cookie1Food safety is by and large the responsibility of manufacturers, processors and retailers. The new Food Safety Modernization Act (FSMA) places a legal responsibility for safe food on the industry.  Manufacturing plants must create and maintain a detailed food safety plan, as must their ingredient suppliers. The whole idea behind FSMA is to prevent food-borne illnesses and costly recalls, rather than wait for a contamination outbreak.

Not nearly as much discussed is the responsibility of food consumers to know the risks of certain items, like raw dough, in part because outbreaks have been infrequent. Food with raw dough carries warnings not to eat the product before baking, but more aggressive efforts to warn households to carefully read food labels and preparation directions have not been nearly as prominent as, for example, campaigns to persuade consumers to read nutrition labels.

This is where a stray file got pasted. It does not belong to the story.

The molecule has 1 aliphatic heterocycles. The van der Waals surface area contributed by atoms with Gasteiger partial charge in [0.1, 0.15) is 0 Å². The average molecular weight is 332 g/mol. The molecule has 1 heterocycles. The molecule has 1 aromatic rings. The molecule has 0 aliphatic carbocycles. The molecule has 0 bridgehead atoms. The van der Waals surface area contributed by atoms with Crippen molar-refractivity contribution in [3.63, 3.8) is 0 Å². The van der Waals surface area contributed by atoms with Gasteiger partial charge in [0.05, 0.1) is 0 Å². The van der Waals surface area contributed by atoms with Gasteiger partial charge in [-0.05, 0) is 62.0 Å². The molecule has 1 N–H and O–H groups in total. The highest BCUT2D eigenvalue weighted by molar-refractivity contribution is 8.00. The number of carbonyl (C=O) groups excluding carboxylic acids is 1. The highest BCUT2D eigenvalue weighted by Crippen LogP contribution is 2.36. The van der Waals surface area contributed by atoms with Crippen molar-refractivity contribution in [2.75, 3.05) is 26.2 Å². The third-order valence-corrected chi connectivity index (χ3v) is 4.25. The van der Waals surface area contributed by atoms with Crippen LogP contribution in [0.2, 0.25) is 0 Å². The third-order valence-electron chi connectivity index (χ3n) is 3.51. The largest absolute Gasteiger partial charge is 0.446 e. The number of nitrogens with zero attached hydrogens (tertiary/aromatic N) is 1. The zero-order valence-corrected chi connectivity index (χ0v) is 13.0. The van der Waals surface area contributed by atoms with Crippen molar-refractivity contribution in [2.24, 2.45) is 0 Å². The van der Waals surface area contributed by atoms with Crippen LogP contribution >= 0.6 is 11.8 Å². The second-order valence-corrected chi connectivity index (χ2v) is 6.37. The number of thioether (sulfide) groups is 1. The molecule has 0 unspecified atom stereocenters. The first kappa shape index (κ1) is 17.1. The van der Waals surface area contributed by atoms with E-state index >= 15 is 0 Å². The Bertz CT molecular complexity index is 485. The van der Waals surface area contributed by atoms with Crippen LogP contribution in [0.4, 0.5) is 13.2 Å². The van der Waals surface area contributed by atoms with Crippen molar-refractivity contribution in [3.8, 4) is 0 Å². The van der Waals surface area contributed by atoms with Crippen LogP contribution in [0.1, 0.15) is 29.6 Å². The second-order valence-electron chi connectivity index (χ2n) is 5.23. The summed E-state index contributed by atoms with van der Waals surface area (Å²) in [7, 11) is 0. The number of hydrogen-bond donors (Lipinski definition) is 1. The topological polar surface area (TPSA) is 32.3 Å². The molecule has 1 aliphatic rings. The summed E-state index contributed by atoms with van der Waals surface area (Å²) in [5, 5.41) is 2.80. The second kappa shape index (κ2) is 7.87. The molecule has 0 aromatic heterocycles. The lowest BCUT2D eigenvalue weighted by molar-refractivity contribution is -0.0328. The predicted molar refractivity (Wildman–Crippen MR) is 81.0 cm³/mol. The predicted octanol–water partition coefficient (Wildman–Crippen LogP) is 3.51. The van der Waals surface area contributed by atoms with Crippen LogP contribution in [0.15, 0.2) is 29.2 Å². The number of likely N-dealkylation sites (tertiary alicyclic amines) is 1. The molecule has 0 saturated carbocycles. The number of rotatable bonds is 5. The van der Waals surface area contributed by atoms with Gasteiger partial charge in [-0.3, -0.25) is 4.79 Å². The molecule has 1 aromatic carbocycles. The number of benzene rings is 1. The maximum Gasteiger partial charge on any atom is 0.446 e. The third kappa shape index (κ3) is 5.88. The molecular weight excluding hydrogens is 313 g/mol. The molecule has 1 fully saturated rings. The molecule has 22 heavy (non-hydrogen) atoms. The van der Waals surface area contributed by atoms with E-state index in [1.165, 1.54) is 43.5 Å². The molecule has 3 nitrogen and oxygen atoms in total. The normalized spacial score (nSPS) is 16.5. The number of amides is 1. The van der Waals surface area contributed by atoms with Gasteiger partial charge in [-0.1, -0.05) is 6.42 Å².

Recently, 10 million pounds of a well-known flour brand was recalled due to safety concerns over the presence of an e.coli strain that is present in flour in its raw stage. No one has died, thankfully, but more than 40 consumers have reported illness and 11 people have been hospitalized with intestinal problems. (One reason for the recall was the practice of some pizza restuarants to let children eat raw dough while waiting for their pies). The recall was initiated out of an abundance of caution to, in effect, protect consumers from themselves. That’s a new concept in food safety recalls; seldom has the FDA pointed a warning finger at food consumers.

That may be changing in the years ahead as manufacturers and regulators gingerly try to get consumers to play their part in preventing food borne illnesses. Maybe a place to launch would be a public awareness campaign about raw dough. Here’s a suggestion for messaging: “Say No to Raw Dough!”